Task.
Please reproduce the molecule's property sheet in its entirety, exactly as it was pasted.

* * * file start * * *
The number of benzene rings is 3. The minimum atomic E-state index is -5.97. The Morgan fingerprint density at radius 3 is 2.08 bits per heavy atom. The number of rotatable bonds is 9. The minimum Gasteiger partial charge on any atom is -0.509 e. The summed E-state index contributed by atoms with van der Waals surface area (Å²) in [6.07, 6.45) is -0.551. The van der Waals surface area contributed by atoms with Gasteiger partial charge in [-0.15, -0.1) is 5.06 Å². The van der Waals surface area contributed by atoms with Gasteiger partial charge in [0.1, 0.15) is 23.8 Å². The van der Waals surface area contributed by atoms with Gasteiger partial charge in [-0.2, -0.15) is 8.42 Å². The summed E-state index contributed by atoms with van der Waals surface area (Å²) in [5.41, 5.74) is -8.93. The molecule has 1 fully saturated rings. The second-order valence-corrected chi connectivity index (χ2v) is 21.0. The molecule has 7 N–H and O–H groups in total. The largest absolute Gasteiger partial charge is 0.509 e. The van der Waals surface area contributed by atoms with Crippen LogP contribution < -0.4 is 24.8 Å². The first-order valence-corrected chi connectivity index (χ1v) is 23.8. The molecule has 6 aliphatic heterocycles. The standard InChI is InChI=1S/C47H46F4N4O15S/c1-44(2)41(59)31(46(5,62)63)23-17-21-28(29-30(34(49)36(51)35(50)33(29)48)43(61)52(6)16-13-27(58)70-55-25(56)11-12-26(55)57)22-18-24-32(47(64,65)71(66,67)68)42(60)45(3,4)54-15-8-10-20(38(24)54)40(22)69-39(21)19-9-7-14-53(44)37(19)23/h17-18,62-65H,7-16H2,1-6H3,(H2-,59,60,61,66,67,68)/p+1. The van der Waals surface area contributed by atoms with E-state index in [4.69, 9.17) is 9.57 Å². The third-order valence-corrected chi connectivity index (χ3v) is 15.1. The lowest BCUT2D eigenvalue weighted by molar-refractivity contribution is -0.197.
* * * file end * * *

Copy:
The number of benzene rings is 3. The minimum atomic E-state index is -5.97. The Morgan fingerprint density at radius 3 is 2.08 bits per heavy atom. The number of rotatable bonds is 9. The minimum Gasteiger partial charge on any atom is -0.509 e. The summed E-state index contributed by atoms with van der Waals surface area (Å²) in [6.07, 6.45) is -0.551. The van der Waals surface area contributed by atoms with Gasteiger partial charge in [-0.15, -0.1) is 5.06 Å². The van der Waals surface area contributed by atoms with Gasteiger partial charge in [0.1, 0.15) is 23.8 Å². The van der Waals surface area contributed by atoms with Gasteiger partial charge in [-0.2, -0.15) is 8.42 Å². The summed E-state index contributed by atoms with van der Waals surface area (Å²) in [5.41, 5.74) is -8.93. The molecule has 1 fully saturated rings. The second-order valence-corrected chi connectivity index (χ2v) is 21.0. The molecule has 7 N–H and O–H groups in total. The largest absolute Gasteiger partial charge is 0.509 e. The van der Waals surface area contributed by atoms with Crippen LogP contribution < -0.4 is 24.8 Å². The first-order valence-corrected chi connectivity index (χ1v) is 23.8. The molecule has 6 aliphatic heterocycles. The standard InChI is InChI=1S/C47H46F4N4O15S/c1-44(2)41(59)31(46(5,62)63)23-17-21-28(29-30(34(49)36(51)35(50)33(29)48)43(61)52(6)16-13-27(58)70-55-25(56)11-12-26(55)57)22-18-24-32(47(64,65)71(66,67)68)42(60)45(3,4)54-15-8-10-20(38(24)54)40(22)69-39(21)19-9-7-14-53(44)37(19)23/h17-18,62-65H,7-16H2,1-6H3,(H2-,59,60,61,66,67,68)/p+1. The van der Waals surface area contributed by atoms with E-state index in [4.69, 9.17) is 9.57 Å². The third-order valence-corrected chi connectivity index (χ3v) is 15.1. The lowest BCUT2D eigenvalue weighted by molar-refractivity contribution is -0.197.